You’ve got a season or two under your race belt. Now you’re ready to step up and get faster, be more comfortable, and stay injury-free. This gear will help you make the natural evolution from newbie triathlete to a triathlete who understands the difference between “A race” and “B race.”

RELATED: 10 Weeks to Your Best 70.3

Swim

Quintana Roo Hydrofive2 wetsuit

Quintana Roo HYDROfive2 Wetsuit | $480

Intermediate triathletes need this because: You’ll be warmer, but you’ll float better and move quicker through the water

Though the latest version of Quintana Roo’s intermediate-level wetsuit has new graphics and bigger wrists, the major change from the first brand to make triathlon wetsuits is its genderless sizing. After analyzing body shape data, QR decided that wetsuit sizing should be based on body shape, not sex, and that many swimmers are better off with a wetsuit that might not fall into their gender’s size run. The result is a better fit and 14 sizes across each model.

—CF

RELATED: An In-Depth Look at QR’s New Wetsuit Genderless Sizing

Zoot FZ racesuit

Zoot Ltd. Tri Aero FZ Racesuit | $250

Intermediate triathletes need this because: More pockets and better fabric are essential for longer events

This long course–focused tri suit is all about one thing: pockets, pockets everywhere. Zoot maximizes previously unused real estate to provide internal front-facing pockets for ice and fuel—along with the standard external rear-facing pockets. There’s even an extra liner on the front of the shorts area for storing more ice. Note: The arms are quite long, and very compressive.

—KJ

Bike

Hunt 48 limitless wheel

Hunt 48 Limitless Aero Disc Wheelset | $1,300

Intermediate triathletes need this because: There’s no better way to get faster and more comfortable than a pair of decent carbon race wheels

Hunt has seemingly ticked almost all of the boxes with their 48 Limitless Aero Disc wheelset. Fast, aerodynamic, and with impressive cornering and handling capabilities, these wheels will help you feel race-ready without breaking the bank like some carbon wheelsets can. In fact, at this price point you’ll be hard pushed to find anything that delivers this kind of performance. At 1,618g for the pair, they may be unremarkable when it comes to weight (compared to their competitors), but for those athletes who are looking for an upgrade a few seasons into their tri careers, that isn’t a major dealbreaker.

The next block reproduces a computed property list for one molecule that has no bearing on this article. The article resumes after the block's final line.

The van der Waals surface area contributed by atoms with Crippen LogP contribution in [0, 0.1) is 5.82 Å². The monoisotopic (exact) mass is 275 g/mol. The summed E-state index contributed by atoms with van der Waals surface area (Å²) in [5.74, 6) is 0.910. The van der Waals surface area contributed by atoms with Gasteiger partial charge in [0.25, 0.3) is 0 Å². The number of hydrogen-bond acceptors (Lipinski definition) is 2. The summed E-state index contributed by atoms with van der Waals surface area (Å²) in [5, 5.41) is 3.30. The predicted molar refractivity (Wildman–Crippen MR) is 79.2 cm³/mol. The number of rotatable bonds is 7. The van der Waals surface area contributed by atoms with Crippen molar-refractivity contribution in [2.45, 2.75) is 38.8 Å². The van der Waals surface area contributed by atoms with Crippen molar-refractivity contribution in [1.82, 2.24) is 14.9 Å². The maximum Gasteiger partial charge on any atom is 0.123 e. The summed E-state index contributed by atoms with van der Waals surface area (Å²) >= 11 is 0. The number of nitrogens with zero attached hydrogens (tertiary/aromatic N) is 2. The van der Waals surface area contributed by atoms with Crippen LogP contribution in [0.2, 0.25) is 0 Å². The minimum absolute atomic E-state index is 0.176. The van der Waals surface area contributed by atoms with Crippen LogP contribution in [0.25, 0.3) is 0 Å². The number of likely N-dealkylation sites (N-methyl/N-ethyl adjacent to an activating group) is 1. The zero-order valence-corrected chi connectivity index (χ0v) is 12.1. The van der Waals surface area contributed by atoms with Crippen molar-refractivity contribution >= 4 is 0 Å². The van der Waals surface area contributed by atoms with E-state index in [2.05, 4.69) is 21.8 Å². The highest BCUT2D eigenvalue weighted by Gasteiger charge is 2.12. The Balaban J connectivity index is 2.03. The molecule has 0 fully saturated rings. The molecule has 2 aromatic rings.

—Emma-Kate Lidbury

A2 Bikes SP1

A2 Bikes SP1 | Starting at $2,800

Intermediate triathletes need this because: A tri-specific bike will be faster and more comfortable 

It used to be that upgrading to a carbon superbike meant an investment starting in the $5,000 range, but with A2 Bikes’ nearly factory-direct model, fast carbon can come home for almost half the price. The brand-new version of the Speed Phreak, the SP1, comes in three different builds—all with a newly adjustable front end, increased aerodynamics, and a seat clamp module that allows for a steep seat angle if desired.

—CF

RELATED: An In-Depth Look at A2 Bikes’ New SP1.2 Superbike

Run

HOKA Mach Supersonic

Hoka Mach Supersonic | $150 (Coming April 2022)

Intermediate triathletes need this because: A good pair of race/fast training day shoes will shave time off your event

Designed to be the race/tempo version of Hoka’s popular Mach 4, these shoes are for those ready to step into some faster race shoes—but not quite ready for full supershoes yet. The Mach Supersonic retains a lot of the original plushiness and feel of the Mach line, but is designed with a new layer of foam and more stiffness in the forefoot for more of an explosive race feel. There are definitely faster shoes on the market, but if you’re looking to test out a race shoe these are a good step up, and the durable outer sole is more suited to the wet varied terrain of tri courses than a pure road run. (Plus, the big heel loop makes them ideal for pulling on shoes in T2.)

—KO

Hyperice Hypervolt 2

Hyperice Hypervolt 2 | $300

Intermediate triathletes need this because: You won’t need to hire a masseuse and you an head injuries off at the pass

If the foam roller is an essential piece of equipment for any level of triathlete, a percussive massager is the next step up. If you’re planning on racing short course at an intense level or long-course tri at any level, a good, quiet, percussive massager will end up saving you money in visits to the masseuse or, worse, the physical therapist. The Hypervolt 2 is one of the quietest and most versatile of the crowded percussive bunch.

—CF

Photo: Brad Kaminski